CARES Act: Opportunities & Tax Relief for Small Businesses affected due to COVID-19


With the unprecedented impact on the economy due to COVID-19, Congress has stepped in and passed the CARES Act. The CARES Act provides relief to small businesses, nonprofits, individuals, and state and local authorities to assist with handling the immediate impact of coronavirus.

This Act covers several areas relating to payroll and small businesses. Here are several of the highlights:

Paycheck Protection Program (PPP) 

The Paycheck Protection Program (PPP) will direct $349 billion towards business operating expenses and job retention. PPP will provide relief to small businesses to cover payroll, salaries, and expenses including rent, utilities, and mortgage payments.

Businesses such as non-profits, sole proprietorships, self-employed and independent contractors, with 500 or fewer employees are eligible for this loan.

The Small Business Administration will forgive a portion of these loans if all employees are kept on the payroll for eight weeks.

Economic Injury Disaster Loans (EIDL)

The Economic Injury Disaster Loan can provide up to $2 million to small businesses or nonprofits that suffer an economic injury due to a declared disaster regardless of the actual physical damage of the applicant.

Small businesses must have suffered from economic injury and should be located in the declared disaster area.

Employee Retention Tax Credit

The Employee Retention Tax Credit provides a refundable payroll tax credit for 50% of qualified wages paid by employers.

This program also provides businesses and nonprofits impacted by COVID-19 with federal tax credits for any wages paid from March 13, 2020, to December 31, 2020.

Eligible employers are those whose business has been fully or partially suspended due to COVID-19 or the business experienced a 50% reduction in gross receipts for the calendar quarter compared with the same quarter last year. 

Deferral of Employer Payroll Tax Payments

The Deferral of Employer Payroll Tax Payments portion of the CARES Act allows businesses and those who are self-employed to defer certain payroll taxes.

This program allows businesses and self-employed individuals to defer the employer portion of the social security tax through the end of 2020. Additionally, half of the deferred amount will be due by the end of 2021 and the remaining half will be due by the end of 2022.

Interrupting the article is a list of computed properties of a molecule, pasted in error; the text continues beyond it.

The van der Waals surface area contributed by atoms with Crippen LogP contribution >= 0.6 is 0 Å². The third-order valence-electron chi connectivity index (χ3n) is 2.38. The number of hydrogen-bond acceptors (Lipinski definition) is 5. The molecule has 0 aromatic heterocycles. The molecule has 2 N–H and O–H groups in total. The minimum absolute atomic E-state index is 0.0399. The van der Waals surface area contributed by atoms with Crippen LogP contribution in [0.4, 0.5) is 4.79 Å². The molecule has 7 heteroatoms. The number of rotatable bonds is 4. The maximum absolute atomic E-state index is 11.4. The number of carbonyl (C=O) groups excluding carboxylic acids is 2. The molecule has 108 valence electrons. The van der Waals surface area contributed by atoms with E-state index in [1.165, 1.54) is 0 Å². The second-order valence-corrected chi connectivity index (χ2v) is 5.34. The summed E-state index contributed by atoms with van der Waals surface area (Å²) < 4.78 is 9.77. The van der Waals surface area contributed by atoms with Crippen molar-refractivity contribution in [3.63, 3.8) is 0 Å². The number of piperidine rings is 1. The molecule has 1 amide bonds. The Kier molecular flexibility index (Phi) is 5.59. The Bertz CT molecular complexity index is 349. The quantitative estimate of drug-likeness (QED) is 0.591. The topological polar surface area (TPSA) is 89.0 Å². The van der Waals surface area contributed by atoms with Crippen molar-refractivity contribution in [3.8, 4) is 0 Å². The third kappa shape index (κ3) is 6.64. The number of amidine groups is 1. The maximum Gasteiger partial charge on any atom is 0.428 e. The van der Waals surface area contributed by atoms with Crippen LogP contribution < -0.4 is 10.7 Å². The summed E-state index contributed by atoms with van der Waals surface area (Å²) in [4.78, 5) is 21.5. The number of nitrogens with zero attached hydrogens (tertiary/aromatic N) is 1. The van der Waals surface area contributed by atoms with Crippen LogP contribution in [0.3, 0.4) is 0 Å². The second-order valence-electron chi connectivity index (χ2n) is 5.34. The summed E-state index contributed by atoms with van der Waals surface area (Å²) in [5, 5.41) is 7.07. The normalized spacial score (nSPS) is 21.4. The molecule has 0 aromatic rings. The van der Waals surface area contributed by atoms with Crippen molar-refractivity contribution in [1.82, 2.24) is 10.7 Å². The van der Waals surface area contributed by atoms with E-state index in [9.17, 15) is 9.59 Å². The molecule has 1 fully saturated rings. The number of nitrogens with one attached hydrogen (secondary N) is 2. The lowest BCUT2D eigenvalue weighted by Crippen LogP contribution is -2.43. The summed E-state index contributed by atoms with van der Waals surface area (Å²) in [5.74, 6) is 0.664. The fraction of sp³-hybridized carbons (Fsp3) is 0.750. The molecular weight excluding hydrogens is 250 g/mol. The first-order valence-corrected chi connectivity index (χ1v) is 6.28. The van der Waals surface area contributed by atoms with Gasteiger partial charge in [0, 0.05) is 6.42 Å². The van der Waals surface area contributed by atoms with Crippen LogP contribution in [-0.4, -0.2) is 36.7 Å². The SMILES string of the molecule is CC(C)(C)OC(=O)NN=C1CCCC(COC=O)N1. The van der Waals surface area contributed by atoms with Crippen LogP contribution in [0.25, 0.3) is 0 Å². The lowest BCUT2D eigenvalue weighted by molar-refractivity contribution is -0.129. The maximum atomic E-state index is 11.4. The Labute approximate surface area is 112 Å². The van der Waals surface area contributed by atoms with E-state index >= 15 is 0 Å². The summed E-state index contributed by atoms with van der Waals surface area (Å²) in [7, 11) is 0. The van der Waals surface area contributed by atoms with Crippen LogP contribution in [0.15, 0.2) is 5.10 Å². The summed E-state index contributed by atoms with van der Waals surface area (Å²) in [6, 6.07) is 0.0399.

Any businesses and nonprofits are eligible to defer their payroll taxes unless they currently have a loan with the SBA Paycheck Protection Program.

Net Operating Loss/Excess Business Loss Changes

The CARES Act has modified the Rules Relating to Net Operating Losses Carrybacks. What does this mean? Previously, net operating losses couldn’t be carried back to prior years. Now the CARES Act permits a five-year carryback of net operating losses.  

Business Interest Deduction

The CARES Act increases the business interest deduction limitation to 50%

Previously the business interest deduction limitation, defined by the Tax Cuts and Jobs Act, was 30%. This change allows businesses to calculate the limitation for the taxable year beginning in 2020, based on the adjusted taxable income for the taxable year beginning in 2019.

This deduction applies to any businesses that suffer a loss in 2020 as a result of the COVID-19 pandemic. 

Families First Coronavirus Response Act

The Families First Coronavirus Response Act (FFCRA) brings substantial changes to paid sick and FMLA leave for employees for 2020. Businesses are now able to request reimbursement for benefits through tax credits.

Employers must now provide employees with up to 10 weeks of paid FMLA. They must also offer paid sick leave to employees who are unable to work because they’ve been impacted by COVID-19 and in self-quarantine, isolation or caring for their family members. 

Businesses with fewer than 500 employees are eligible to claim tax credits using this Families First Coronavirus Response Act.

The CARES Act is a comprehensive stimulus package with wide-reaching benefits. These are just a few of the ways it impacts small businesses and payroll.

If you need additional resources, please visit the following links or ask your accountant for further assistance. 

SBA’s Local Assistance

Disaster Relief

SBA Disaster Assistance


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